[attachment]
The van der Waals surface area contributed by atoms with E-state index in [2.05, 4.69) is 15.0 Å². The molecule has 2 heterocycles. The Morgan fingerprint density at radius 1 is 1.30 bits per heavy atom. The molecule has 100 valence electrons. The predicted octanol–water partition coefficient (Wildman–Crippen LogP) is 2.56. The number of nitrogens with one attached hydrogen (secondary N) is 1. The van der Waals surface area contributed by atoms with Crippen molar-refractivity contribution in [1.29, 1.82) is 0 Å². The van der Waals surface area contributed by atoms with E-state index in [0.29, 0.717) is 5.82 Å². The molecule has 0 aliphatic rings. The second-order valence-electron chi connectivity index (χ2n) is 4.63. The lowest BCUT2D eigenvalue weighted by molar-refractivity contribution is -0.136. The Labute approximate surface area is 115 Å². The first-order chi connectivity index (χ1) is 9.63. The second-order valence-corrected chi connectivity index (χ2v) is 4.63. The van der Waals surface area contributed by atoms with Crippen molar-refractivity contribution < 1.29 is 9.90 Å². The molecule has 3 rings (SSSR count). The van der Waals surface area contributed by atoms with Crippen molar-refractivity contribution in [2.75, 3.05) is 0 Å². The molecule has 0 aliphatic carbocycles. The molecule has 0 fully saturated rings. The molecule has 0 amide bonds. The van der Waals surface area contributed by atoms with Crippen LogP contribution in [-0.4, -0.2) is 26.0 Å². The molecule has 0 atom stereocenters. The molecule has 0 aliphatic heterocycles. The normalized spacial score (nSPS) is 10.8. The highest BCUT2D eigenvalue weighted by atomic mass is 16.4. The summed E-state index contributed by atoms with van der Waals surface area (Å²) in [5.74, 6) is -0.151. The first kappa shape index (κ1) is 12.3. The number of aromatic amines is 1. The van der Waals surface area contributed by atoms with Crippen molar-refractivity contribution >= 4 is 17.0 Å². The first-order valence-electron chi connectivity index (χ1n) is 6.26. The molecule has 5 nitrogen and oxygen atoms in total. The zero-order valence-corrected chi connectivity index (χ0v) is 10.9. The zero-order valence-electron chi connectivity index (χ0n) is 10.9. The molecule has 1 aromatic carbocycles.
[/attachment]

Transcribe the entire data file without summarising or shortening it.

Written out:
The van der Waals surface area contributed by atoms with E-state index in [2.05, 4.69) is 15.0 Å². The molecule has 2 heterocycles. The Morgan fingerprint density at radius 1 is 1.30 bits per heavy atom. The molecule has 100 valence electrons. The predicted octanol–water partition coefficient (Wildman–Crippen LogP) is 2.56. The number of nitrogens with one attached hydrogen (secondary N) is 1. The van der Waals surface area contributed by atoms with Crippen molar-refractivity contribution in [1.29, 1.82) is 0 Å². The van der Waals surface area contributed by atoms with E-state index in [0.29, 0.717) is 5.82 Å². The molecule has 0 aliphatic rings. The second-order valence-electron chi connectivity index (χ2n) is 4.63. The lowest BCUT2D eigenvalue weighted by molar-refractivity contribution is -0.136. The Labute approximate surface area is 115 Å². The first-order chi connectivity index (χ1) is 9.63. The second-order valence-corrected chi connectivity index (χ2v) is 4.63. The van der Waals surface area contributed by atoms with Crippen molar-refractivity contribution < 1.29 is 9.90 Å². The molecule has 3 rings (SSSR count). The van der Waals surface area contributed by atoms with Crippen molar-refractivity contribution in [2.75, 3.05) is 0 Å². The molecule has 0 aliphatic carbocycles. The molecule has 0 fully saturated rings. The molecule has 0 amide bonds. The van der Waals surface area contributed by atoms with Crippen LogP contribution in [-0.4, -0.2) is 26.0 Å². The molecule has 0 atom stereocenters. The molecule has 0 aliphatic heterocycles. The normalized spacial score (nSPS) is 10.8. The highest BCUT2D eigenvalue weighted by atomic mass is 16.4. The summed E-state index contributed by atoms with van der Waals surface area (Å²) in [5.74, 6) is -0.151. The first kappa shape index (κ1) is 12.3. The number of aromatic amines is 1. The van der Waals surface area contributed by atoms with Crippen molar-refractivity contribution >= 4 is 17.0 Å². The first-order valence-electron chi connectivity index (χ1n) is 6.26. The molecule has 5 nitrogen and oxygen atoms in total. The zero-order valence-corrected chi connectivity index (χ0v) is 10.9. The zero-order valence-electron chi connectivity index (χ0n) is 10.9. The molecule has 1 aromatic carbocycles.